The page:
A familiar face is in the middle of the pool for the United States Marine Corps Wounded Warriors Regiment, and he is filming swimmers from all angles.
Former University of Hawaii swim coach Jan Prins, who has been on the faculty at Manoa for 32 years, was recently appointed head swim coach for the Marines’ Wounded Warriors program.
Prins works in kinesiology and rehabilitation science at UH and is director of the school’s Aquatic Research Laboratory. He returned late last year from Camp Pendleton in California, where he analyzed swimmers in training.
The program provides assistance to wounded, ill and injured Marines and family members to assist them in returning to duty or transition to civilian life. The emphasis is on "ability rather than disability."
There are two more training sessions in the spring, heading into the second annual Warrior Games in May at the Olympic Training Center in Colorado Springs. Some 200 disabled active-duty service members and military veterans will compete there in shooting, swimming, archery, track and field, cycling, sitting volleyball and wheelchair basketball.
The Marine Corps will send 50 competitors, including swimmers who have been under Prins’ video microscope. The Army will send twice as many from a pool of more than 9,000 active-duty soldiers recovering in Warriors transition units.
Prins’ background was an ideal fit. His area of expertise is biomechanics, or the study of motion. Recent work involves a new high-speed filming technique that has discovered the fastest part of a swim stroke is in the middle, not the end, as has been thought for 50 years. He has focused on disabled swimmers since 1986 and went to Barcelona and Atlanta as part of the U.S. Paralympics coaching staff.
"l’m looking more at permanently disabled athletes," Prins says. "It was clear they are doing things way different to compensate, very sophisticated things to make up for a lack of arms or whatever. That was very exciting. That background dovetailed well with my coaching. I sent my resume to the Wounded Warriors and they liked it."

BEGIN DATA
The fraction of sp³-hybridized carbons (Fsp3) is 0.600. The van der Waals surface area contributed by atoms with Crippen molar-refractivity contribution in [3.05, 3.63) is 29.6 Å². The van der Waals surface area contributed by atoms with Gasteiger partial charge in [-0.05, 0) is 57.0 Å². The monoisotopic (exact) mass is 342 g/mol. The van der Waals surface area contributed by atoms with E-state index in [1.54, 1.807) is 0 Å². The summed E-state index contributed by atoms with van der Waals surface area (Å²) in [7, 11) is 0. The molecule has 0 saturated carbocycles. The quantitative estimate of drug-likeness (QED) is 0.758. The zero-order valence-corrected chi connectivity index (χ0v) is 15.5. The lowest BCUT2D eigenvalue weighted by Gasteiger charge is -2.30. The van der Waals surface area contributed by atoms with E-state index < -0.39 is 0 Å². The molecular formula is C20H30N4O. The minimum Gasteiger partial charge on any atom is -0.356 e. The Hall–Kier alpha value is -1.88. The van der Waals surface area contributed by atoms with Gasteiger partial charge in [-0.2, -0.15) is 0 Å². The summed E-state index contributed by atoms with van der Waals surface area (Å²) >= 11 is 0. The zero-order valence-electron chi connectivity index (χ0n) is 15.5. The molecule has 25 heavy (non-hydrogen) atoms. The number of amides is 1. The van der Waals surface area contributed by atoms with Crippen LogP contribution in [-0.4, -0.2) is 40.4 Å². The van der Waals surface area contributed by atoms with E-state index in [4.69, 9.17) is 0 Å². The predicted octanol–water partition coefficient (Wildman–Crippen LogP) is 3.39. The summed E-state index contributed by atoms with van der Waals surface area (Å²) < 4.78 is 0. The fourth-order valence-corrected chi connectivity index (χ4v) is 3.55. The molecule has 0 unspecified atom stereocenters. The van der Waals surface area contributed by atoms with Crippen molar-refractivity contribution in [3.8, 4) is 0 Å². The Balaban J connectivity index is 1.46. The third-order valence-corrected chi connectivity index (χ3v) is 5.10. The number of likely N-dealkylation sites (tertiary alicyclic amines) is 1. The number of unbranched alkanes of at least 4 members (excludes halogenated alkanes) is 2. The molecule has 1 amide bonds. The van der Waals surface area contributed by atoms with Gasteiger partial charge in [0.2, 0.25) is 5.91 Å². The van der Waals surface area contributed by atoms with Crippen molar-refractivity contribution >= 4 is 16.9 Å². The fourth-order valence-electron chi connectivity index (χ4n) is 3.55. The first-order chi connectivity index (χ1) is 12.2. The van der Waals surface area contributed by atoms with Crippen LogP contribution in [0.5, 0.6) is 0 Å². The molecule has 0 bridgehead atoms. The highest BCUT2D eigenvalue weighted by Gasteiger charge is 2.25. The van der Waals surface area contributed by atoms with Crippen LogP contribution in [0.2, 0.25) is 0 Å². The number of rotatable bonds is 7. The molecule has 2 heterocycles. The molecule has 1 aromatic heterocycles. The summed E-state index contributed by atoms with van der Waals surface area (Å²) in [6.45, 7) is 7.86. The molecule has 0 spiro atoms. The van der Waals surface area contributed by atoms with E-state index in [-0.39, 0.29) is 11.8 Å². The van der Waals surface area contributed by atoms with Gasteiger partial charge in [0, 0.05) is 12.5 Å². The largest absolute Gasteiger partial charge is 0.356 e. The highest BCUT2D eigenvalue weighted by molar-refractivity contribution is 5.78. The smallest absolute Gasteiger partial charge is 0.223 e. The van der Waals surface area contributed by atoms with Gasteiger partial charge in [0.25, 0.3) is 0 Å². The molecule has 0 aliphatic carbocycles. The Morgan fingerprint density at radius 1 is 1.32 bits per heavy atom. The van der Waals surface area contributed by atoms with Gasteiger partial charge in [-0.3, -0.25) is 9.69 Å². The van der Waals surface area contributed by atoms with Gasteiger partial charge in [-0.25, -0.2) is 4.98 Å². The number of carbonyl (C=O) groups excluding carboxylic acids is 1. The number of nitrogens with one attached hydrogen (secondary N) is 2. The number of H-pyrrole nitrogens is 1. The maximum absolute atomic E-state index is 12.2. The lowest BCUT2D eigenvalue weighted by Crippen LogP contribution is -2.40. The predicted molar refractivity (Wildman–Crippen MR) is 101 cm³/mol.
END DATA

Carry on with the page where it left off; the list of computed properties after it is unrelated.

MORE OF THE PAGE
He paid $100 each way to get all his bags to California, bringing video equipment so he could film "Warriors" with four cameras — facing head-on, from above and the sides. Many of Prins’ Wounded Warriors had back injuries from stepping on mines. A few suffered bullet wounds and there was a double amputee.
They shared something else along with the disabilities — a serious competitive nature.
"That’s the reason they are there," Prins said. "Some didn’t know what they were getting into when they came to the camp, they were just curious. They realized this is serious stuff and they got excited. They are very competitive."
They were also intense. Each of the three days at Camp Pendleton started in the pool. Every afternoon they analyzed each other’s strokes using Prins’ videos, and he lectured. Then they went back in the pool.
"It was 8 hours a day but the time flew," Prins said. "I think they enjoyed it."